Warsaw University of Technology students grow microalgae
Production of biofuels, cosmetics, drugs - for all of this you can use algae, organisms mostly autotrophic, aquatic and full of nutrients. Warsaw University of Technology students have built equipment for culturing them. The installation testing has just begun.
Algae are a very diverse group of organisms. They share the lack of developed tissues, and in most cases also autotrophy and aquatic life. Algae contain many nutrients, due to which scientists continue looking for new uses for these organisms.
Warsaw University of Technology students from the Chemical and Process Engineering Science Club have built the Equipment for Testing Pressure Methods of Culturing Microalgae for Industrial Use. "We want to use microalgae primarily for processing carbon dioxide after separating it from the flue gas, but also for the production of biomass and fatty acids, which are used for biodiesel production" - explained the project coordinator Michał Wojtalik in a release sent to PAP. These, however, are not all the applications of algae. They can also be used to produce cosmetics and drugs.
Students are now beginning to test their installation. It enables microalgae culturing under a pressure up to 10 bar and allows to monitor the parameters (temperature, pressure, light exposure and pH). "It is also possible to take samples for periodic testing of microbial biomass concentration. The equipment is mobile, it has its own light and gas source" - informs the Warsaw University of Technology. The algae do not stick to the walls of vessels and containers in which they grow, making the whole process easier to carry out.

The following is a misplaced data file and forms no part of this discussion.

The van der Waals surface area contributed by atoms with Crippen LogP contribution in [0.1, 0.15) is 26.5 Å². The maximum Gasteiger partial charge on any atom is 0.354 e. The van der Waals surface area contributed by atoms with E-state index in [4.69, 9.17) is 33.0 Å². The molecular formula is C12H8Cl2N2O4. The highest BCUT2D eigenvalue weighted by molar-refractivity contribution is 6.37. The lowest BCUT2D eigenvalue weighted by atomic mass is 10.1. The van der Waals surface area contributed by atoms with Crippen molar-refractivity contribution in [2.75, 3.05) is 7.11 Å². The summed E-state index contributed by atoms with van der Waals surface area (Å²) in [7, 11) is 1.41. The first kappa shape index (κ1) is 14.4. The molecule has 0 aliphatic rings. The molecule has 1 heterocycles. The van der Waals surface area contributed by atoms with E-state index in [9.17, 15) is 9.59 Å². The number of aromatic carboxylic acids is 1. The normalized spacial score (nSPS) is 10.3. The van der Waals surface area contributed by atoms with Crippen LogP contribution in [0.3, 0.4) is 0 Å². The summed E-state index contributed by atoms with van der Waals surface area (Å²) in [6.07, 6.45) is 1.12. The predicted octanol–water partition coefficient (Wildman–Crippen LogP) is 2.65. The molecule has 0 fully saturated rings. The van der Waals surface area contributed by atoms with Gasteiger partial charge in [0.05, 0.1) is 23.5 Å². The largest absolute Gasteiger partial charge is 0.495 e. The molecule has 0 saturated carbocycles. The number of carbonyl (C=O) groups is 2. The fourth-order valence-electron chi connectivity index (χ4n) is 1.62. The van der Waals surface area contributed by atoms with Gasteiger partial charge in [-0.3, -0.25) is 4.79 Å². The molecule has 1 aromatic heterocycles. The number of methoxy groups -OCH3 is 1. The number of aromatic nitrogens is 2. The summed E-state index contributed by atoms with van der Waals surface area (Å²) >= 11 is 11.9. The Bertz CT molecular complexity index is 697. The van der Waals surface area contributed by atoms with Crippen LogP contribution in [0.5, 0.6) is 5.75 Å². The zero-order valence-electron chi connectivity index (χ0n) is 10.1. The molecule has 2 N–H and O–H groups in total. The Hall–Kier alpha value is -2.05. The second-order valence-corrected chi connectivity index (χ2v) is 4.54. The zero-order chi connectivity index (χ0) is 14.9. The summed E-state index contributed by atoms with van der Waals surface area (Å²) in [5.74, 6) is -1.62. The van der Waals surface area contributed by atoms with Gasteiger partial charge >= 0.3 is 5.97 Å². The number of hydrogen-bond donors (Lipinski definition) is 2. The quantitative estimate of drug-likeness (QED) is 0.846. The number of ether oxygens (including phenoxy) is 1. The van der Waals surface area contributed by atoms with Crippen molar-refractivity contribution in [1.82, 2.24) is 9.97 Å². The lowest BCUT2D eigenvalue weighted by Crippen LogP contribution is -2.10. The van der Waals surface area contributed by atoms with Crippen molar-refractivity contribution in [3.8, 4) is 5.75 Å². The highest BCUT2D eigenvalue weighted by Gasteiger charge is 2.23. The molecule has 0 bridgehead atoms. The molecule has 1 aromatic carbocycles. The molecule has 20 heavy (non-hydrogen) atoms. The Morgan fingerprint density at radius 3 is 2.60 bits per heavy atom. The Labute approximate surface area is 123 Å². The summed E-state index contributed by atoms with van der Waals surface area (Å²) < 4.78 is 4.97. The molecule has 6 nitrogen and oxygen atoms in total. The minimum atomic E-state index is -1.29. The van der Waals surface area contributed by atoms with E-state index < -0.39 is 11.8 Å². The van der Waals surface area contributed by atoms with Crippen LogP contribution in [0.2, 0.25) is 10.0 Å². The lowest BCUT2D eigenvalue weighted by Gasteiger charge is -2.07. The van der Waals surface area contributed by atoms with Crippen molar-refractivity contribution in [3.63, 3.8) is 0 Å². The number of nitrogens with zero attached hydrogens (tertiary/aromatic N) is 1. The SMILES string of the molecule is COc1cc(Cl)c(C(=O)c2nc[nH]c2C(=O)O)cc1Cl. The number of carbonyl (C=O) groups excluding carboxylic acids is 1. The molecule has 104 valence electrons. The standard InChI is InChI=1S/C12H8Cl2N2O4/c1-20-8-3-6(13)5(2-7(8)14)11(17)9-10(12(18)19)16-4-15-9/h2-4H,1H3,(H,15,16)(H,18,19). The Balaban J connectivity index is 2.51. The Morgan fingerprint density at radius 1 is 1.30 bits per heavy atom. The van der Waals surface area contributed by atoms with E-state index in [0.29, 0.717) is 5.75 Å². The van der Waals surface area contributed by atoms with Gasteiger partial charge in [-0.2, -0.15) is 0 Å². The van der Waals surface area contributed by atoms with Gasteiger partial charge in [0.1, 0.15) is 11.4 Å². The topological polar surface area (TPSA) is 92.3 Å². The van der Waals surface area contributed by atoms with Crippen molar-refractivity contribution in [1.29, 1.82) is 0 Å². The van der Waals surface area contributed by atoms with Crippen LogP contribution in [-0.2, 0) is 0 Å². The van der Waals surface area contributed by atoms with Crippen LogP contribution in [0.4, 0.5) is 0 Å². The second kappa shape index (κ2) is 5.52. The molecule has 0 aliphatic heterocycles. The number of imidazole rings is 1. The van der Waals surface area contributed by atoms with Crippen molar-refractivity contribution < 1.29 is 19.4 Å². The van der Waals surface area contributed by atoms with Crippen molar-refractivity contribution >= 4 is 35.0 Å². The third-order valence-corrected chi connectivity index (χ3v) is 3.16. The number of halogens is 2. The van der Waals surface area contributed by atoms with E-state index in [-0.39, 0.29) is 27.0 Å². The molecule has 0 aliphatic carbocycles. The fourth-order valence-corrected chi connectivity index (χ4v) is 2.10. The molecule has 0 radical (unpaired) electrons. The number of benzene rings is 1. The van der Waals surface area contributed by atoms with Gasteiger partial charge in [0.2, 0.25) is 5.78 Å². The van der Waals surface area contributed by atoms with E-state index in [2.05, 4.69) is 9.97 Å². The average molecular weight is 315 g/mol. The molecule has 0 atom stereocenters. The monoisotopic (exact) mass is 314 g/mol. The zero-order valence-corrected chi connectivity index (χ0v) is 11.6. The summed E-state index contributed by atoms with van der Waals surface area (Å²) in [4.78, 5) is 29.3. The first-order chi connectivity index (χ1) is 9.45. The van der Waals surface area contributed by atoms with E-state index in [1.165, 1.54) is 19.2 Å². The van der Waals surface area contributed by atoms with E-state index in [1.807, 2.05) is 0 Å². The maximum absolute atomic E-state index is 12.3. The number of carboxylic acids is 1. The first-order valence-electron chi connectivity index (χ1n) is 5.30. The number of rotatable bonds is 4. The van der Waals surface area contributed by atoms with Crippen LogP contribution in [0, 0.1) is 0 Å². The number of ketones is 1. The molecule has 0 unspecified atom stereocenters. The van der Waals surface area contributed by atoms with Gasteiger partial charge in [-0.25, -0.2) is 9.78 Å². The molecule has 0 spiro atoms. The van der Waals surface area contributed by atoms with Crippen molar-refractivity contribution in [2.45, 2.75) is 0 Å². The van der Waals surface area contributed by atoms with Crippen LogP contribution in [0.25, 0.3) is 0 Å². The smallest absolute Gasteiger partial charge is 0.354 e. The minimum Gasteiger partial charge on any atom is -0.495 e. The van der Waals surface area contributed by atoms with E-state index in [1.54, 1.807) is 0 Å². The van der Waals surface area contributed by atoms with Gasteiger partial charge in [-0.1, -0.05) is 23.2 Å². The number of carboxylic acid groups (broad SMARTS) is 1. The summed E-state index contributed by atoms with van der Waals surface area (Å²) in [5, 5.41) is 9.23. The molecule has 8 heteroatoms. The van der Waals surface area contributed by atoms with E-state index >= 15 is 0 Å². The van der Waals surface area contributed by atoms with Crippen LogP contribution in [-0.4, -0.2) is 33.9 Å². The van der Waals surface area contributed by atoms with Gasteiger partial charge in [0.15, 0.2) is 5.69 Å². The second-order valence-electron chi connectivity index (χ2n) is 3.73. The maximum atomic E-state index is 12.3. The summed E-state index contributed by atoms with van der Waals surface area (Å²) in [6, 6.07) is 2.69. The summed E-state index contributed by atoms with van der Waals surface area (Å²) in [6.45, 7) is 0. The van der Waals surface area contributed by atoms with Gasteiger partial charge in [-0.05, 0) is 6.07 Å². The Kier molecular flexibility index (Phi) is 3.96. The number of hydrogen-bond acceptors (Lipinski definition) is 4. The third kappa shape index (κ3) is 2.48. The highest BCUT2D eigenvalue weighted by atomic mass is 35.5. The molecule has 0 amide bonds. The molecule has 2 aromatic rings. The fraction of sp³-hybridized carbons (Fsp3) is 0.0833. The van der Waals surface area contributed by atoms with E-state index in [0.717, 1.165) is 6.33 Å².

Algae grown by Warsaw University of Technology students are special. "We have selected one special strain isolated in Germany. We have to proliferate these algae, and then implant them in the reactors" - explained Michał Wojtalik.
The idea to culture, and then study algae, was conceived two years ago during the practices that the members of the Chemical and Process Engineering Science Club participated in at the company Total. "Together with a friend we had a presentation on standards for the content of bio-components in fuels" - said Michał Wojtalik. "These thresholds have been established by the European Union" - he added.
The students saw this as an opportunity. "The introduction of EU rules means that the demand for biofuels will increase. In the end, there will be a shortage. Young researchers have invented the technology that can solve this problem" - reads the Warsaw University of Technology release.
The creators of the culturing equipment from Warsaw University of Technology know that they are not the only ones working on obtaining biofuels and bio-components from algae. Big companies are also doing this. Michał Wojtalik emphasised, however, that the great strength of their project is an interdisciplinary team. In the group at Warsaw University of Technology there are people who have the knowledge of both process technology and cell culturing.
"We want to implement our project on a larger scale" - said Michał Wojtalik. "We would like to cooperate with an energy company and build a quarter-scale plant to finally prove the validity of this concept, but we will work on that only after we have the first results of our research" - he added.
PAP - Science and Scholarship in Poland